What is quality? Definition and examples

Quality refers to how good something is compared to other similar things. In other words, its degree of excellence. When used to describe people, it refers to a distinctive characteristic or attribute that they possess. In this sense, we can also use the term for things. If I think that Mary’s best attribute is her honesty, I can say “Mary’s best quality is her honesty.”

When we refer to ‘people of quality’ we usually mean people of high social standing. However, the term, with this meaning, is less common today than in the past.

In business, especially manufacturing, it is a measure of excellence. In this context, it can also refer to a state of being defect-free.

The ISO 8402-1986 standard defines quality as:

“The totality of features and characteristics of a product or service that bears its ability to satisfy stated or implied needs.”

ISO stands for International Organization for Standardization, an international standard-setting body. ISO consists of representatives from several national standards organizations.

International standards, such as those developed by ISO, play a crucial role in facilitating global trade by ensuring that products meet consistent levels of quality, regardless of where they are produced.

The term contrasts with the word ‘quantity.’  When somebody says ‘how much,’ we think about quantity. If they say ‘how good,’ on the other hand, we think about quality.

Quality in business

In business, manufacturing, and engineering, the term has a pragmatic interpretation as the superiority or non-inferiority of something. It also refers to a product as ‘fit for purpose,’ while at the same time satisfying consumer expectations.

Quality is mostly a subjective and perceptual attribute. Different people may not have the same understanding of the meaning of the term.

Product quality
In a SlideShare presentation, Arpan Garg says: “The Importance of product quality can be seen through two sides: 1. For companies: This is because, bad quality products will affect the consumer’s confidence, image and sales of the company. It may even affect the survival of the company. 2. For consumers: They are ready to pay high prices, but in return, they expect best-quality products. If they are not satisfied, they will purchase from the competitors.” (Image data: slideshare.net/gargarpan/)

Customer’s and producer’s interpretation

Wikipedia says the following regarding customers’ and producers’ perception of the word:

Consumers may focus on the specification quality of a product/service, or how it compares to competitors in the marketplace.”

Producers might measure the conformance quality, or degree to which the product/service was produced correctly. Support personnel may measure quality in the degree that a product is reliable, maintainable, or sustainable.”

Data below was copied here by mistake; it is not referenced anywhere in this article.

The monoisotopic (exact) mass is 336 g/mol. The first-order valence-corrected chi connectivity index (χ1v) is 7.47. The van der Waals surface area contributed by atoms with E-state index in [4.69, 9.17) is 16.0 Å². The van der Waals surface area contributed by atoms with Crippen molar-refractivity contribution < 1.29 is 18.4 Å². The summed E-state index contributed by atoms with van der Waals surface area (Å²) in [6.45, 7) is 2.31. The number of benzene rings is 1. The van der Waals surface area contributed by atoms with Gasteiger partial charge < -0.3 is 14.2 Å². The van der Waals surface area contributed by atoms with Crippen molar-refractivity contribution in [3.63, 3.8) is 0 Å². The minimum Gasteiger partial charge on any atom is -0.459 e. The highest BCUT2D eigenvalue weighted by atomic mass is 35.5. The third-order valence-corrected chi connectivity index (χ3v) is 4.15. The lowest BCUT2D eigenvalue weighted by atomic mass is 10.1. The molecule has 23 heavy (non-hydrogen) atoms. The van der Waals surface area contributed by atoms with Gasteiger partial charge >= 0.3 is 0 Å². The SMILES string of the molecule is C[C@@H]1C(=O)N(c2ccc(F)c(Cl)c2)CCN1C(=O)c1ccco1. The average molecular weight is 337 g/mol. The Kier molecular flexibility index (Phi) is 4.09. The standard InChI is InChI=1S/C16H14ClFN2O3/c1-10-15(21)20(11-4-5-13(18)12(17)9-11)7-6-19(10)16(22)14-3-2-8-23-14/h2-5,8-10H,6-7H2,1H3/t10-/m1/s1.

In this context, the word ‘consumer‘ means the same as ‘customer‘ (this is not always the case).

Quality management

In business, there are many aspects to quality. It may refer either to goods or services. The key aspects of how good or ‘fit for purpose’ goods are, are rooted in the concept of quality management, which covers four areas:

1. Quality planning

This is a means of developing the goods, systems, and processes required to meet consumer expectations. In many cases, the producer tries to exceed them.

2. Quality assurance or QA

QA is a program for the systematic monitoring of all aspects of production, a project, or a service. The aim is to make sure that the producer and what the producer makes meet the required standards.

3. Quality control or QA

QC is a system in manufacturing of maintaining standards. Here, the focus is on the finished product, i.e., making sure it is defect-free and meets specifications and standards.

While QC focuses on what happens after the producer makes the product, QC focuses on what happens before completion.

4. Quality improvement or QI

QI is the systematic approach to the elimination of waste and losses in the production process. Sometimes, it also includes the reduction of waste and losses. QI involves weeding out what is not working properly, and either improving it or getting rid of it.

Measuring quality

  • Set Your Standards

First off, decide what you’re looking for. What should the item or service achieve? It’s important that you know exactly what it is that consumers/users of your product/service expect.

  • Do Some Digging

Test the waters. For products, make sure you properly test them. For services, keep an eye on efficiency and accuracy.

  • Crunch Some Numbers

Measure what can be measured. How often does it break? How fast does it respond? How durable is it?

  • Gather Opinions

Ask around. Sometimes, firsthand experiences from others can shed light on quality in ways numbers can’t.

  • Comparison is Key

See how your item or service stacks up against its peers.

  • Online Recon

Check out online reviews and feedback. They’re treasure troves of insights.

  • Stay Updated

Quality isn’t static. Regular check-ins ensure it remains consistent or, better yet, improves.

  • Use the Right Tools

Certain tools or approaches can streamline your evaluation process.

  • Look for Recognitions

Certifications or awards? They’re good indicators of an item meeting specific standards.

  • Balance Cost with Quality

Weigh the quality against the price. Sometimes, it’s about finding the sweet spot between the two.

In essence, measuring quality is a mix of fact-finding and intuition. Dive in, collect info, and trust your judgment.

Video – What is Quality?

This educational video, from our sister channel on YouTube – Marketing Business Network, explains what ‘Quality’ is using simple and easy-to-understand language and examples.